Newsmaker: Out of the shadows - Carolyn Miller Chief executive, Merlin

Mathew Little

If Carolyn Miller envisaged her first month as chief executive of Merlin as a period of gradual acclimatisation, meeting the team and getting on top of the issues, fate had other ideas.

Just eight days before her new year start date, the South Asian tsunamis struck. Miller was hurled into frantic co-ordination of the medical relief charity's emergency response to one of the biggest natural disasters in human history. She has scarcely had time to draw breath since.

Just back to Merlin's inner London headquarters from a flying visit to see its relief work in Sri Lanka, the former Department for International Development director says the charity has remained faithful to its guiding philosophy of co-operating with public authorities rather than creating a parallel infrastructure that will fall apart if it pulls out.

"We've been working with the Sri Lankan health ministry on a day-to-day basis," she says. "They can see what else we can bring, but we are also working within what they are trying to do. Since it happened, people there have been working almost without sleep to set up alternative health facilities and keep a service going - they need support in doing that."

Since its creation 12 years ago by a British GP, Merlin has carved out a niche for itself that has earned the respect of international agencies such as the World Health Organisation and ministries of health worldwide.

It now operates in 17 countries, employs more than 100 specialist medical staff and reaches about 16 million beneficiaries. But in terms of public recognition in the UK, it struggles to escape from the shadow cast by behemoths such as Oxfam and Save the Children. It is an anonymity Miller is resolved to end.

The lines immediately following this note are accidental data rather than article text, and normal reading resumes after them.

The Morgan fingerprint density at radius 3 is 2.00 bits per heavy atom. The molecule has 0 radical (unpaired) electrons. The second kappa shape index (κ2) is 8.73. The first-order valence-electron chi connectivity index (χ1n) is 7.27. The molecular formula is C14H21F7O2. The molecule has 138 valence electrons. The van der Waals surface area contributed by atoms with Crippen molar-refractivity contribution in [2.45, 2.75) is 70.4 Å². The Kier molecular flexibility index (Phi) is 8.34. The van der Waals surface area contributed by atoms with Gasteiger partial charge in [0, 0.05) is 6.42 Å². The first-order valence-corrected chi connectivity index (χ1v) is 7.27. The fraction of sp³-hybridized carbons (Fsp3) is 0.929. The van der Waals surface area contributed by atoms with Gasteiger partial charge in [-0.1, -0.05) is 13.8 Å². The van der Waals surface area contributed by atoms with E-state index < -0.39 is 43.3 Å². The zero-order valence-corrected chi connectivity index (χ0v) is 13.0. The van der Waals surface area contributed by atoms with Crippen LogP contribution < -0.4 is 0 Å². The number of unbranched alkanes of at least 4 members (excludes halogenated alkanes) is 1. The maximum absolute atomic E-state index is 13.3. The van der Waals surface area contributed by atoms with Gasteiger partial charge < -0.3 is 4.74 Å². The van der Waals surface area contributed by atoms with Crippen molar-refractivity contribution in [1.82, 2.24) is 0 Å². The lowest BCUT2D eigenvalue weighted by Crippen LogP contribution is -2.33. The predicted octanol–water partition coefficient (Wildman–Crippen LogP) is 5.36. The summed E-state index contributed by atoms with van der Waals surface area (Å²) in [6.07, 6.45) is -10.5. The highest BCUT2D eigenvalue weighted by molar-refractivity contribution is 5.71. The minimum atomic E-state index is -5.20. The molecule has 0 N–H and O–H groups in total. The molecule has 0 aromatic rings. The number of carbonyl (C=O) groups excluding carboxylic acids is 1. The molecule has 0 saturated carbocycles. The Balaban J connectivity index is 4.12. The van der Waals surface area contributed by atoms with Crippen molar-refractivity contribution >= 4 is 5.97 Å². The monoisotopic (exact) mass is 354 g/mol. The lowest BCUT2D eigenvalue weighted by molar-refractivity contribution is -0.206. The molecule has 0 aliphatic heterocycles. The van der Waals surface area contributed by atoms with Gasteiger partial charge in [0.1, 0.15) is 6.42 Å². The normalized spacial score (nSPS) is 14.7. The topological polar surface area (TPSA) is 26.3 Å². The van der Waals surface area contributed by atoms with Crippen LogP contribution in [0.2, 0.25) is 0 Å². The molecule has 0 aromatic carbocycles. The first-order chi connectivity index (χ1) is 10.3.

"It's fascinating to me how well known Merlin is in the international sector, and how little known it is in the UK," she says. "We do have to promote better. We're doing all the right things, it's just that we have to find different ways of letting people know. We hope this year to invest in that area."

Ironically, however, the charity stops itself from publicising its most interesting work. Merlin has shown no qualms about working in some of the world's most dangerous conflict zones - it was the first NGO to enter rebel-held territory during the flare-up of Liberia's civil war in 2003 and one of the last to leave Iraq, for example. Yet for months before it quit Baghdad, it was operating under a self-imposed media blackout for fear of drawing unwanted attention to its presence.

"We have to be particularly careful what we say about the work we do in certain countries," Miller laments. "We want more profile with the public so people realise what we're doing, but there's a lot of good work we can't talk about."

The oxygen of publicity has gradually come to Merlin nonetheless, helped by its role in the tsunami relief effort. Miller sees this encroachment onto the public radar as helping it to loosen its financial dependence on the state. The more people know about what Merlin does, they more they will give. At present, just 10 per cent of the charity's income comes from the public.

Her reasons for seeking independence from Whitehall are practical rather than ideological. During the Iraq war, she was Middle East director for DfID, and defends the department's relationship with the NGO sector in the face of doubts from most charities about the humanitarian justification for the war.

But she says aid agencies need a nimbleness that reliance on government can inhibit. "Getting too much from statutory sources limits your ability to respond fast. You need a good proportion of your own money," she says.

"You can't respond fast enough when you're Šwaiting for a grant."

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